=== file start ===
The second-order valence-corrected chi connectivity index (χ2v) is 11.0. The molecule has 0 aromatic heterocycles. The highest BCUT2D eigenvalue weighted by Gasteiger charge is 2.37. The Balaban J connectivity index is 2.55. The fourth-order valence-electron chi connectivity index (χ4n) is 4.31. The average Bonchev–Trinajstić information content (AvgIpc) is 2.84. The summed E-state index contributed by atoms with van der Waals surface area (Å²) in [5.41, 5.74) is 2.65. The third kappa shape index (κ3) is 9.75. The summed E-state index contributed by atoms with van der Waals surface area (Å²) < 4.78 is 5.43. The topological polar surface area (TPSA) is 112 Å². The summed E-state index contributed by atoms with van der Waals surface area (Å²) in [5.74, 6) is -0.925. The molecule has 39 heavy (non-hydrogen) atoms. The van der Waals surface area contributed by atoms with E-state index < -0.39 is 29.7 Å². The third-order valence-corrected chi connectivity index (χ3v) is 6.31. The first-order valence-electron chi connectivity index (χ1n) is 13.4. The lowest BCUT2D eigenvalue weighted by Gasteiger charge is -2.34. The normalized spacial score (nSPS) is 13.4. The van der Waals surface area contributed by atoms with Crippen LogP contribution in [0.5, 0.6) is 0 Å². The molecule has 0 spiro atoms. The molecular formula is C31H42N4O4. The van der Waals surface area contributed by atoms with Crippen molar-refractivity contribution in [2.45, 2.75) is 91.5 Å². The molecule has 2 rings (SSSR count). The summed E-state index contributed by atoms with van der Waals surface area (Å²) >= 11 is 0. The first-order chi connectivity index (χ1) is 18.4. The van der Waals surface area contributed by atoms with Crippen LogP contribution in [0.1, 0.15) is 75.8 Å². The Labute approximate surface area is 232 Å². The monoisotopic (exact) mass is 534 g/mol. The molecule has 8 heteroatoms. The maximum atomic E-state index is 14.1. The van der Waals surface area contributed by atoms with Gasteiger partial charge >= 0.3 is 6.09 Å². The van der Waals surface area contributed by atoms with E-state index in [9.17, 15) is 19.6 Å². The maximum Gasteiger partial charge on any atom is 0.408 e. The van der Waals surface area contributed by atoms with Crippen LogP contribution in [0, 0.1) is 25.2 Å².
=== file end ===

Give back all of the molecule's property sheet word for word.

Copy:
The second-order valence-corrected chi connectivity index (χ2v) is 11.0. The molecule has 0 aromatic heterocycles. The highest BCUT2D eigenvalue weighted by Gasteiger charge is 2.37. The Balaban J connectivity index is 2.55. The fourth-order valence-electron chi connectivity index (χ4n) is 4.31. The average Bonchev–Trinajstić information content (AvgIpc) is 2.84. The summed E-state index contributed by atoms with van der Waals surface area (Å²) in [5.41, 5.74) is 2.65. The third kappa shape index (κ3) is 9.75. The summed E-state index contributed by atoms with van der Waals surface area (Å²) < 4.78 is 5.43. The topological polar surface area (TPSA) is 112 Å². The summed E-state index contributed by atoms with van der Waals surface area (Å²) in [5.74, 6) is -0.925. The molecule has 39 heavy (non-hydrogen) atoms. The van der Waals surface area contributed by atoms with E-state index < -0.39 is 29.7 Å². The third-order valence-corrected chi connectivity index (χ3v) is 6.31. The first-order valence-electron chi connectivity index (χ1n) is 13.4. The lowest BCUT2D eigenvalue weighted by Gasteiger charge is -2.34. The normalized spacial score (nSPS) is 13.4. The van der Waals surface area contributed by atoms with Crippen LogP contribution in [0.5, 0.6) is 0 Å². The molecule has 0 spiro atoms. The molecular formula is C31H42N4O4. The van der Waals surface area contributed by atoms with Crippen molar-refractivity contribution in [2.45, 2.75) is 91.5 Å². The molecule has 2 rings (SSSR count). The summed E-state index contributed by atoms with van der Waals surface area (Å²) >= 11 is 0. The first-order chi connectivity index (χ1) is 18.4. The van der Waals surface area contributed by atoms with Crippen LogP contribution in [0.1, 0.15) is 75.8 Å². The Labute approximate surface area is 232 Å². The monoisotopic (exact) mass is 534 g/mol. The molecule has 8 heteroatoms. The maximum atomic E-state index is 14.1. The van der Waals surface area contributed by atoms with Gasteiger partial charge >= 0.3 is 6.09 Å². The van der Waals surface area contributed by atoms with E-state index in [9.17, 15) is 19.6 Å². The maximum Gasteiger partial charge on any atom is 0.408 e. The van der Waals surface area contributed by atoms with Crippen LogP contribution in [0, 0.1) is 25.2 Å².